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Greek Government Lost in Space

A torrent of mocking and sarcastic comments followed Monday’s announcement by Minister of Digital Policy, Media and Telecommunications Nikos Pappas who said that he is ready to launch the National Center for Space Applications (EKDE).
Countless of derisive comments were posted in social media, while the issue was criticized in mass media as well, mostly for the reason that it sounds hypocritical that in debt-ridden Greece with one-third of the population close to or at poverty level and in the midst of a bailout program, the government has the funds to support “space applications.”
The derisive — and in many cases angry — comments came with the firm belief that the SYRIZA administration found a way to create job positions for its voters and potential voters ahead of the possibility of snap elections.
However, Pappas insists that Greeks must take the issue seriously. We would, but that coming from the ministry of “digital policy” is something that can’t be taken seriously. To elaborate, what is exactly digital policy that requires the establishment of a whole new ministry of dubious responsibilities? A nebulous ministry trying to convince Greek people that it will launch the even more nebulous “space applications.” All this from an administration that for two years now has not being able to draft something as simple as a road tax policy.
“Jokes apart, and the trolls of some political parties, we must deal seriously with an issue that lies at the heart of national sovereignty and security,” Pappas said with gravitas, probably failing to convince even his secretary. Most likely the security he refers to is the job security of all the SYRIZA members who were hired for his ministry, and will be hired for the ambitious National Center for Space Applications if it is ever established. Which, will be a public limited company aimed at “making up for the country’s huge deficit in this area.” Shouldn’t we worry more about the state deficit rather than the space deficit at this time? And let’s not forget also that anything “state-operated” in Greece is by definition something that creates huge debts. Like the state railroad system sold recently for 48 million euros with amassed debts of 700 million.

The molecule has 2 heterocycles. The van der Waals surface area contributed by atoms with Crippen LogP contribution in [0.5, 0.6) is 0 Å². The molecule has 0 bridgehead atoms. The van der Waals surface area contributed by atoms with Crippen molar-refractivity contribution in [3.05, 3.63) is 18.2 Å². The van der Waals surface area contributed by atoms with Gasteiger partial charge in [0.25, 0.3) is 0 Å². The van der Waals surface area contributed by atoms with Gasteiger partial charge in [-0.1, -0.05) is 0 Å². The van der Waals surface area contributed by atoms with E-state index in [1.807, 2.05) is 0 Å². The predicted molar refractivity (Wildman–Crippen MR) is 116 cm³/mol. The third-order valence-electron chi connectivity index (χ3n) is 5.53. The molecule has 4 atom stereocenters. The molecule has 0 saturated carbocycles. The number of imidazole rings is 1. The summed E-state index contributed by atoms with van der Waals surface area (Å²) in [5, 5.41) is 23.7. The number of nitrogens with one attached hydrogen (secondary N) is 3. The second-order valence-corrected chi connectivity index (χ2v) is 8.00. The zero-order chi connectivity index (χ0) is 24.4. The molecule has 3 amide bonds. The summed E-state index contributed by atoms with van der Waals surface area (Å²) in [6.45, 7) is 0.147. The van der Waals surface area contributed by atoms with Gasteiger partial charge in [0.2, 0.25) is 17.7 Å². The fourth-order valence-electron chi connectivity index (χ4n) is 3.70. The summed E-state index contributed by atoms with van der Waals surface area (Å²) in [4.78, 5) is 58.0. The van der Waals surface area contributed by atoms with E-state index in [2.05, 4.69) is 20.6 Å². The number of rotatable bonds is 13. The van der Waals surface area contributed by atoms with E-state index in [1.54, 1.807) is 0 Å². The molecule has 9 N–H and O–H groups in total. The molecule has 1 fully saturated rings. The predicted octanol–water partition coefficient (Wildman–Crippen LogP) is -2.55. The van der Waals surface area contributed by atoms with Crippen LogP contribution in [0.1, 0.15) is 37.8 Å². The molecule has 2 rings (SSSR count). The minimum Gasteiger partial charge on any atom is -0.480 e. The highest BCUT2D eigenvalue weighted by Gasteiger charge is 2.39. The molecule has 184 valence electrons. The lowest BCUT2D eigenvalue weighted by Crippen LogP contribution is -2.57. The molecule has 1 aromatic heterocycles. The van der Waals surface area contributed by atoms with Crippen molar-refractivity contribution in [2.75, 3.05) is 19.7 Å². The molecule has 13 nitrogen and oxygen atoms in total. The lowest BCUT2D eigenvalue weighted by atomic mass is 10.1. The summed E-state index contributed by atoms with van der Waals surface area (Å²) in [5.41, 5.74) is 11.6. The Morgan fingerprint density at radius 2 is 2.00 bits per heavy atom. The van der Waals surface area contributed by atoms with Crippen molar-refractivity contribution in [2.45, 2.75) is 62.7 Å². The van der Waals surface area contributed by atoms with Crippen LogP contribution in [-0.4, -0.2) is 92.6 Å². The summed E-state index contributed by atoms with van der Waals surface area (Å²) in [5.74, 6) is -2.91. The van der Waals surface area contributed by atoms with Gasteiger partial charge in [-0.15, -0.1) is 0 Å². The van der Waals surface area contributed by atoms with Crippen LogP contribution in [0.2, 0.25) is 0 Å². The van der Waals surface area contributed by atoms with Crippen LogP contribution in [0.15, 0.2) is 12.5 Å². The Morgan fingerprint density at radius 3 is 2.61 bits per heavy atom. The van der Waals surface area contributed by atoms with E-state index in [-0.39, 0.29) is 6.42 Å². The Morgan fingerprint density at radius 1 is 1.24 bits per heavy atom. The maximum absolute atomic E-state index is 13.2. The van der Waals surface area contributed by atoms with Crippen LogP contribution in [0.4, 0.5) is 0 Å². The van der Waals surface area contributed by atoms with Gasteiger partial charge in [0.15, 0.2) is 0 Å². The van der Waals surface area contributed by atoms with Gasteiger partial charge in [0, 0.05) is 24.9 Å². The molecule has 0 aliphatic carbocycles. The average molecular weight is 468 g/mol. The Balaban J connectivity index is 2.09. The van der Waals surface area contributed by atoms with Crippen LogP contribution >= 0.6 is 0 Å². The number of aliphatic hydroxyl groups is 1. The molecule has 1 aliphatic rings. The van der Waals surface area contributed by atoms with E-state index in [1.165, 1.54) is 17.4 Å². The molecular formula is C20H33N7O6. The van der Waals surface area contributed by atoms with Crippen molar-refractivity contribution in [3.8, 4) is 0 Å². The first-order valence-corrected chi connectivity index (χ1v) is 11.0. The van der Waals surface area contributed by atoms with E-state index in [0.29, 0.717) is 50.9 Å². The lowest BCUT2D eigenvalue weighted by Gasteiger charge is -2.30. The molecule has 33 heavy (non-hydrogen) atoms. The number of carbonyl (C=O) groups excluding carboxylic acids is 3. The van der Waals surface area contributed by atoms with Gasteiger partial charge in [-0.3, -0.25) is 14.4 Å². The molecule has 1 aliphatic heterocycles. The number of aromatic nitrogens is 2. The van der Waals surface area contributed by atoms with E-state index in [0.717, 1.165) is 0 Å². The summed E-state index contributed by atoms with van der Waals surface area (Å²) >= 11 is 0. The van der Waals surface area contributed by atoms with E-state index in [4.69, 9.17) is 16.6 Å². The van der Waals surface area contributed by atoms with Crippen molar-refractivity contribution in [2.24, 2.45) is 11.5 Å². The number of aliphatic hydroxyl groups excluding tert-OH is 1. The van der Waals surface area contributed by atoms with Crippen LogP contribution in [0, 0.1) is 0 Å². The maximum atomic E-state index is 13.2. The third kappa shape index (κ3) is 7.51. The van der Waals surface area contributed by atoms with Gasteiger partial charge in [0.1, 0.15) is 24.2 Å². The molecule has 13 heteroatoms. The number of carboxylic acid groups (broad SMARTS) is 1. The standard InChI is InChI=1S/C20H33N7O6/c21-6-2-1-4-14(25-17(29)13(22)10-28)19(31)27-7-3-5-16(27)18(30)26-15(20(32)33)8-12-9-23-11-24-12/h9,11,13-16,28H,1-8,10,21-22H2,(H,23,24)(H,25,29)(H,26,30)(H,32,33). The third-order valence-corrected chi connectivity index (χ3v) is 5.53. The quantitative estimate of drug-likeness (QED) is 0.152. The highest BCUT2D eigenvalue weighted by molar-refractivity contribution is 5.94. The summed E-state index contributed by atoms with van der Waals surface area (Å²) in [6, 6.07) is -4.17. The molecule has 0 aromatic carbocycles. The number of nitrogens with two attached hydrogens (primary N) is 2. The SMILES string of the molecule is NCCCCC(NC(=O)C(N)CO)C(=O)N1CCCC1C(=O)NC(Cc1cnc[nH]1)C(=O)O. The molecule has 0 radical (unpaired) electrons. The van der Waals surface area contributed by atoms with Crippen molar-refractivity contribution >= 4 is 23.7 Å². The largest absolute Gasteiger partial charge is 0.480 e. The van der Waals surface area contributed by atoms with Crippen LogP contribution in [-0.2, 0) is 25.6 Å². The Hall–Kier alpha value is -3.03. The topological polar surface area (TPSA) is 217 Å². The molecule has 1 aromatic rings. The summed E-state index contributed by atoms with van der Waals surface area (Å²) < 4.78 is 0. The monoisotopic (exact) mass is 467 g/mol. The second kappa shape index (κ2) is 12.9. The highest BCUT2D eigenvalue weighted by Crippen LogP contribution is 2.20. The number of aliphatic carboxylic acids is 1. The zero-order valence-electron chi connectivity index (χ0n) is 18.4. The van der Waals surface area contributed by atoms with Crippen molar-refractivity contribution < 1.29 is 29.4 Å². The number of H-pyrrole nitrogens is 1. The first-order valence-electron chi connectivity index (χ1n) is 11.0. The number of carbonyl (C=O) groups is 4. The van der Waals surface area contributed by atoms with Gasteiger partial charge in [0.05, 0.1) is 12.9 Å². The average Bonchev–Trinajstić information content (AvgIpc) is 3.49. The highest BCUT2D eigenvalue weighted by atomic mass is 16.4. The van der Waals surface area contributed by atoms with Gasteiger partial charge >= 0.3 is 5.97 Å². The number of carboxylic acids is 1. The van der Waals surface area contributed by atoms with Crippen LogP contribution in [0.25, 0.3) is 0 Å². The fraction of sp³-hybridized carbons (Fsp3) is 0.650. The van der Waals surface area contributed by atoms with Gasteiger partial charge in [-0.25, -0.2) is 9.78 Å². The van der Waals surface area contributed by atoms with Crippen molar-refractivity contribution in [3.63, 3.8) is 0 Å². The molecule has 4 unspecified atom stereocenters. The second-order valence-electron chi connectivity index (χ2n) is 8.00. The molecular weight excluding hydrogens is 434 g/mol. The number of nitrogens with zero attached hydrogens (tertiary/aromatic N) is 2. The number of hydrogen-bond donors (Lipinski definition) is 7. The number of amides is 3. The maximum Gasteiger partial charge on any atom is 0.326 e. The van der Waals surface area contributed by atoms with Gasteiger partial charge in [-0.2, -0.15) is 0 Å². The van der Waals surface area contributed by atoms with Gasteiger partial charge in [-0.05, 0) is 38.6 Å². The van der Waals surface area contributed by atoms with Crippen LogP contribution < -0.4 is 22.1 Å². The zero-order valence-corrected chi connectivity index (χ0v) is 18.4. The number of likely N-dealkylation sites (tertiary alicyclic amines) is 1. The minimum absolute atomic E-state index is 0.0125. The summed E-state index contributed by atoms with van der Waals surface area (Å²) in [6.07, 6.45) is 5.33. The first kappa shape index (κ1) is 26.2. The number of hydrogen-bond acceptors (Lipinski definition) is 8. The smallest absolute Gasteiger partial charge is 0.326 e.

Of course being a SYRIZA creation, the Greek space agency could not be announced without being accompanied by lies and stabs at the opposition: After Pappas said that the previous governments ignored the opportunities of a space agency, the statement read: “The launch of the Hellas Sat satellite this year will create important commercial opportunities, which will be developed by a space policy agency along European lines.” EKDE will have the right to lease transponders that are not being used by the Greek state and will also act as an intermediary between Greek and international centers in the fields of commercial, scientific and military research.
Unfortunately for Mr. Pappas, there is Hellas Sat, and its satellite Hellas-Sat 2 that has been operating since 2003. Also there is the Hellenic Space Technologies and Applications Cluster (si-Cluster), an industrially-led and user-driven innovation cluster in Greece, “with a sizeable potential to compete worldwide in the challenging and fast-growing sector of space technologies and applications.”
si-Cluster has been in operation since 2013 and “consists of 50 members — including both large businesses and SMEs — while it is not only expanding its industrial base rapidly, but also its cooperation ties with all the innovation ecosystem actors, including academia, research institutes, European, regional and central governmental and other stakeholders involved in this demanding technological field.” [taken from the si-Cluster website]
Being a private enterprise, si-Cluster fell off Mr. Pappas’ radar.
At the moment, EKDE, like other ideas promoted by a government that would “change Europe” — as the SYRIZA election slogan said — looks like one of the many distractions the Tsipras administration uses to avert attention from the burning issues the country has to deal with. And while the threat of a Grexit and Greece’s bankruptcy are words that are making headlines again, the Greek government seems to be lost in space.

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